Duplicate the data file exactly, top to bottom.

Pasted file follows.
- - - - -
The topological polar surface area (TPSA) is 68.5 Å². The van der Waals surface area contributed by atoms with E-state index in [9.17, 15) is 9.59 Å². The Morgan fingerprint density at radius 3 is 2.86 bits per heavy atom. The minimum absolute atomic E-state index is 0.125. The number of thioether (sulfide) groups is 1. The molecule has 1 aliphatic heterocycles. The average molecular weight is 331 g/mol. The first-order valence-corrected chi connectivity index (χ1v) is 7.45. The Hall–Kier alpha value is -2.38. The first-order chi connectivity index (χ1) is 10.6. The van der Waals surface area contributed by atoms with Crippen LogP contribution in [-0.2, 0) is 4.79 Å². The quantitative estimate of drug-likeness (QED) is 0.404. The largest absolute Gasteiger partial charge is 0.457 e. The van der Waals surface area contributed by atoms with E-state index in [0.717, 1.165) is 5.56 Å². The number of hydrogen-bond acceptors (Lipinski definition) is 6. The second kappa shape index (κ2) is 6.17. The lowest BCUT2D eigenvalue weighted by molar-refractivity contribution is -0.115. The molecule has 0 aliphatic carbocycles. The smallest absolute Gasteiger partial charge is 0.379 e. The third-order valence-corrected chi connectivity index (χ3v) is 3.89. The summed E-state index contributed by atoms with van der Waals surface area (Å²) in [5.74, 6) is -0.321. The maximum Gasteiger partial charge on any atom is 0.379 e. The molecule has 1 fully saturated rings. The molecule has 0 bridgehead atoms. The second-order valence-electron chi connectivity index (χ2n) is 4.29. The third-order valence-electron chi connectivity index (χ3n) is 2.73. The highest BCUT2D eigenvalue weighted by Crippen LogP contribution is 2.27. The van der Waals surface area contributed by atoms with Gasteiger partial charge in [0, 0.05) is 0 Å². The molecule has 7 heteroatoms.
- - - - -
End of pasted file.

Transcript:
The topological polar surface area (TPSA) is 68.5 Å². The van der Waals surface area contributed by atoms with E-state index in [9.17, 15) is 9.59 Å². The Morgan fingerprint density at radius 3 is 2.86 bits per heavy atom. The minimum absolute atomic E-state index is 0.125. The number of thioether (sulfide) groups is 1. The molecule has 1 aliphatic heterocycles. The average molecular weight is 331 g/mol. The first-order valence-corrected chi connectivity index (χ1v) is 7.45. The Hall–Kier alpha value is -2.38. The first-order chi connectivity index (χ1) is 10.6. The van der Waals surface area contributed by atoms with Crippen LogP contribution in [-0.2, 0) is 4.79 Å². The quantitative estimate of drug-likeness (QED) is 0.404. The largest absolute Gasteiger partial charge is 0.457 e. The van der Waals surface area contributed by atoms with E-state index in [0.717, 1.165) is 5.56 Å². The number of hydrogen-bond acceptors (Lipinski definition) is 6. The second kappa shape index (κ2) is 6.17. The lowest BCUT2D eigenvalue weighted by molar-refractivity contribution is -0.115. The molecule has 0 aliphatic carbocycles. The smallest absolute Gasteiger partial charge is 0.379 e. The third-order valence-corrected chi connectivity index (χ3v) is 3.89. The summed E-state index contributed by atoms with van der Waals surface area (Å²) in [5.74, 6) is -0.321. The maximum Gasteiger partial charge on any atom is 0.379 e. The molecule has 1 fully saturated rings. The molecule has 0 bridgehead atoms. The second-order valence-electron chi connectivity index (χ2n) is 4.29. The third-order valence-electron chi connectivity index (χ3n) is 2.73. The highest BCUT2D eigenvalue weighted by Crippen LogP contribution is 2.27. The van der Waals surface area contributed by atoms with Gasteiger partial charge in [0, 0.05) is 0 Å². The molecule has 7 heteroatoms.